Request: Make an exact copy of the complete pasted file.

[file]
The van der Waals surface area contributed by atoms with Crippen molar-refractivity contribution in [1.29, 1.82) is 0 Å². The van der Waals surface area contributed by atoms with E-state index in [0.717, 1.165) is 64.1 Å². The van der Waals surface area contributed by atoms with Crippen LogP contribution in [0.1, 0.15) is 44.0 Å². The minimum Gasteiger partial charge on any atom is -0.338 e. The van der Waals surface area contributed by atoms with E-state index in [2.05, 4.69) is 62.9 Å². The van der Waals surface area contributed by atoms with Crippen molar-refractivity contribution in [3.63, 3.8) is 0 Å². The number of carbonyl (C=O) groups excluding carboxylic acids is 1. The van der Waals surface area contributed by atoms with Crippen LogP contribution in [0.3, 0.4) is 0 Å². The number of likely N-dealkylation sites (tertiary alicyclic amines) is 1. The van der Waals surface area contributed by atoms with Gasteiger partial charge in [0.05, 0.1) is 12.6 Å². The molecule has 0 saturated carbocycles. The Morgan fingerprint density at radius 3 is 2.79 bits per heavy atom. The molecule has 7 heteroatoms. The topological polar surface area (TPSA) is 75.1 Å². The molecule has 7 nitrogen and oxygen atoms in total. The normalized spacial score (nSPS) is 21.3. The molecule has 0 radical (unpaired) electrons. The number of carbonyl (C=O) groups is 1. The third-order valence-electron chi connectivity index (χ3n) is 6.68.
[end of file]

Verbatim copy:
The van der Waals surface area contributed by atoms with Crippen molar-refractivity contribution in [1.29, 1.82) is 0 Å². The van der Waals surface area contributed by atoms with E-state index in [0.717, 1.165) is 64.1 Å². The van der Waals surface area contributed by atoms with Crippen LogP contribution in [0.1, 0.15) is 44.0 Å². The minimum Gasteiger partial charge on any atom is -0.338 e. The van der Waals surface area contributed by atoms with E-state index in [2.05, 4.69) is 62.9 Å². The van der Waals surface area contributed by atoms with Crippen molar-refractivity contribution in [3.63, 3.8) is 0 Å². The number of carbonyl (C=O) groups excluding carboxylic acids is 1. The van der Waals surface area contributed by atoms with Crippen LogP contribution in [0.3, 0.4) is 0 Å². The number of likely N-dealkylation sites (tertiary alicyclic amines) is 1. The van der Waals surface area contributed by atoms with Gasteiger partial charge in [0.05, 0.1) is 12.6 Å². The molecule has 0 saturated carbocycles. The Morgan fingerprint density at radius 3 is 2.79 bits per heavy atom. The molecule has 7 heteroatoms. The topological polar surface area (TPSA) is 75.1 Å². The molecule has 7 nitrogen and oxygen atoms in total. The normalized spacial score (nSPS) is 21.3. The molecule has 0 radical (unpaired) electrons. The number of carbonyl (C=O) groups is 1. The third-order valence-electron chi connectivity index (χ3n) is 6.68.